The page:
Jerry Whipple is doing his best to keep his fields green and nearby Lake Erie blue.
Whipple, 66, practices no-till farming on his 400 acres of corn, soybeans, wheat and hay in northwestern Ohio. He has added grassy drainways and grass-covered strips to control weeds and keep fertilizer chemicals from washing into streams that drain to Lake Erie.
He relies on soil and pH mapping equipment to minimize chemical applications at Whipple Farms in Ottawa County.
In 2011 and 2012, he added cover crops of rye to keep soil in place, thanks to the federally funded Great Lakes Restoration Initiative. That program provided $35.46 per acre to Whipple, a third-generation farmer.
"My grandfather and father told me that they do not make soil anymore, that you need to take care of it," Whipple said. "The land and water are interconnected and we must do our part to be good stewards of the soil and water.
"Over the years, I have experienced fantastic yields. These programs work, and more farmers should be taking advantage of these funding programs to prevent soil and nutrient pollution from entering our waterways. There is so much at stake."
Whipple's comments came during a recent media tour that the Ohio Environmental Council and the Healing Our Waters-Great Lakes Coalition organized to showcase the innovative steps being taken on his farm.
What's happening on Whipple's farm is an example of how the Great Lakes initiative can improve water, reduce chemical-laced farm runoff and cut the threat from harmful algal blooms on Lake Erie, organizers said.
The tour also included a stop at Put-in-Bay on South Bass Island, where Dr. Jeff Reuter, a Lake Erie expert from Ohio State University, said algal blooms probably will be reduced this year.
He said that is because northern Ohio had a dry spring and less fertilizer washed off into the Maumee and Sandusky rivers than in previous years.
Farm drainage is seen as one of the greatest threats to Lake Erie and has triggered green, scummy blossoms of algae in recent years.
Ohio received more than $48.8 million in 2010 and 2011 from the Great Lakes Restoration Initiative to fund 55 projects to protect Lake Erie and improve its health. The projects also create jobs and boost local economies, said Kristy Meyer, director of agricultural and clean water programs at the Ohio Environmental Council.
A $546,417 sediment reduction project along the Sandusky River is expected to reduce the phosphorous and nitrogen from farms running into Lake Erie by more than 17,000 pounds a year and cut sediments by 479 tons annually, she said.
Similar efforts with farmers are under way along the Vermilion and Huron rivers in north-central Ohio.
Other Ohio projects include $369,472 for removing invasive plants along the Cuyahoga River in Cuyahoga County; $294,693 for water-quality projects along West Creek, a Cuyahoga tributary; and $425,160 to control debris in the Cuyahoga in Cleveland.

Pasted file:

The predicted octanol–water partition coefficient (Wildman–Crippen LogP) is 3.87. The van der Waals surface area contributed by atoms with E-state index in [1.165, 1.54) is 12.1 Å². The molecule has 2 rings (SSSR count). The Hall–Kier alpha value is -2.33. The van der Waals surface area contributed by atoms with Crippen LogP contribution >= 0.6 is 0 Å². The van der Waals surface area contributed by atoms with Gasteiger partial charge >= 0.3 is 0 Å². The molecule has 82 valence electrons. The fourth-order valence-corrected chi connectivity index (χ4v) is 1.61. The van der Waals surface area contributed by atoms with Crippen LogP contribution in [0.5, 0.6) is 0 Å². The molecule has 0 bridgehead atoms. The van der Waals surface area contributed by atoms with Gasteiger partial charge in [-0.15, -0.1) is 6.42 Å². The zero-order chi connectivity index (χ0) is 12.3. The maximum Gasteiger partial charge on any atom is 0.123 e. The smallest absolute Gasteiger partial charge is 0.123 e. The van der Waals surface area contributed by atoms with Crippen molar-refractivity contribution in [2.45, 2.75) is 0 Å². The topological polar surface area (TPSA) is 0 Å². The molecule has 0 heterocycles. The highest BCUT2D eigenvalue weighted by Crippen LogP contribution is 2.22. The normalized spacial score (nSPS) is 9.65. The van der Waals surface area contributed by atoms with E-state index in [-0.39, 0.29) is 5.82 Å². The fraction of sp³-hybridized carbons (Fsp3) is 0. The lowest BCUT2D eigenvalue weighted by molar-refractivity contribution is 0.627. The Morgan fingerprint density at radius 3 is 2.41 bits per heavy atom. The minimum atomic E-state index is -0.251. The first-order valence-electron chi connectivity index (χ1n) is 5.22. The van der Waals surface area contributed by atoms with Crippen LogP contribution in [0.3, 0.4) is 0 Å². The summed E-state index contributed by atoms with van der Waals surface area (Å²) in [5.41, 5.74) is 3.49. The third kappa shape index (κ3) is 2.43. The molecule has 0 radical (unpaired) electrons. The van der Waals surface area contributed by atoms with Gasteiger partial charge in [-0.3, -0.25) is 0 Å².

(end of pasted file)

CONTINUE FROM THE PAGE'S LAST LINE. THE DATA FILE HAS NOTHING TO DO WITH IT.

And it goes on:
The Ohio projects fit into the overall Great Lakes restoration plan developed by 11 federal agencies, Ohio and the seven other Great Lakes states and more than 1,500 tribal governments, scientists, business, citizens and nongovernmental groups.
Restoring the Great Lakes is projected to cost $25 billion. Lake Erie is expected to get the bulk of the federal money because it has more problems than lakes Superior, Michigan, Huron or Ontario.
Problems include invasive species, excessive farm drainage, overflowing sewers, "dead zones" or areas with no dissolved oxygen for fish and aquatic insects, loss of habitat, polluted harbors and reduced wetlands.
Ohio also has earmarked $3 million for its Healthy Lake Erie Fund.
Environmental groups are pushing to get more federal money for the program.
Congress provided $475 million in fiscal year 2010, nearly $300 million in 2011 and $300 million in 2012. The program is slated to get $250 million in 2013, but a final U.S. House of Representatives vote is not scheduled until later this year.
Whipple and his wife, Cheryl, began using no-till or no-plow farming in 1978 to reduce erosion at the farm that has been in his family since 1900.
Other practices he uses are newer. He has hired the Helena Chemical Co. to map his farm fields and determine specific chemical needs.
The company, based in Martin in western Ottawa County, relies on what's called a Veris mobile sensor platform machine that is pulled back and forth across the fields to collect data and determine which areas of the field need nutrients.
That enables Helena Chemical to customize the placement, the type of nutrients and their concentrations to avoid applying unneeded chemicals that will run off the farm fields, company spokesman Todd Hecht said.
Hecht said the goal is to "keep the nutrients in the field."
Soil testing and mapping cost about $10 an acre -- an expense offset through better yields for the farmer, Hecht said.
In September, Whipple has cereal rye dropped by a plane onto standing corn. After the fall harvest, he drills the cereal rye into the ground on his other fields.
Such cover crops not only prevent weeds from growing, but also keep the soil in place. That protects nearby Packer Crick, which empties into Lake Erie.
Whipple's farming "practices are keeping nutrient-laden soil in place on the farm where it belongs," Meyer, of the environmental council, said. "It's a success story."
For information about the federal program, go to www.epa.gov/glnpo/glri.